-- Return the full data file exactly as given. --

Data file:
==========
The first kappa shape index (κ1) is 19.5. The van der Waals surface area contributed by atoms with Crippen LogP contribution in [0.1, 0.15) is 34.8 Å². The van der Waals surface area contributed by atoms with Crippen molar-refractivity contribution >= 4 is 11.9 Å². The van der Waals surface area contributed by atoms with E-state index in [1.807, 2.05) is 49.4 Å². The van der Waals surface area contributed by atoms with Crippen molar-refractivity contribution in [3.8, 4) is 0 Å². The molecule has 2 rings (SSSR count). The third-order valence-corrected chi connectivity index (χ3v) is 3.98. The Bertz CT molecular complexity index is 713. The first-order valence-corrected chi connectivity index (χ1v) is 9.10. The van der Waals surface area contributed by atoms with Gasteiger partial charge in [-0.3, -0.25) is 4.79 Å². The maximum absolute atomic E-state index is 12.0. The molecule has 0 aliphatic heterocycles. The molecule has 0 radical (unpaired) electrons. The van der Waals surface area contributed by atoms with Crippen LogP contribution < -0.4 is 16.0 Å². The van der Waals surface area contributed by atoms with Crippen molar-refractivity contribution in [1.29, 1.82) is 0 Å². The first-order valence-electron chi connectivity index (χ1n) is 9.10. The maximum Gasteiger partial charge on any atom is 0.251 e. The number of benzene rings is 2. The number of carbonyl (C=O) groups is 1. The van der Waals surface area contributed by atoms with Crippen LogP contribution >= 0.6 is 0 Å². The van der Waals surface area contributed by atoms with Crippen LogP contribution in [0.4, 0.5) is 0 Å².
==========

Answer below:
The first kappa shape index (κ1) is 19.5. The van der Waals surface area contributed by atoms with Crippen LogP contribution in [0.1, 0.15) is 34.8 Å². The van der Waals surface area contributed by atoms with Crippen molar-refractivity contribution >= 4 is 11.9 Å². The van der Waals surface area contributed by atoms with E-state index in [1.807, 2.05) is 49.4 Å². The van der Waals surface area contributed by atoms with Crippen molar-refractivity contribution in [3.8, 4) is 0 Å². The molecule has 2 rings (SSSR count). The third-order valence-corrected chi connectivity index (χ3v) is 3.98. The Bertz CT molecular complexity index is 713. The first-order valence-corrected chi connectivity index (χ1v) is 9.10. The van der Waals surface area contributed by atoms with Gasteiger partial charge in [-0.3, -0.25) is 4.79 Å². The maximum absolute atomic E-state index is 12.0. The molecule has 0 aliphatic heterocycles. The molecule has 0 radical (unpaired) electrons. The van der Waals surface area contributed by atoms with Crippen LogP contribution < -0.4 is 16.0 Å². The van der Waals surface area contributed by atoms with Crippen molar-refractivity contribution in [1.29, 1.82) is 0 Å². The first-order valence-electron chi connectivity index (χ1n) is 9.10. The maximum Gasteiger partial charge on any atom is 0.251 e. The number of benzene rings is 2. The number of carbonyl (C=O) groups is 1. The van der Waals surface area contributed by atoms with Crippen LogP contribution >= 0.6 is 0 Å². The van der Waals surface area contributed by atoms with Crippen LogP contribution in [0.4, 0.5) is 0 Å².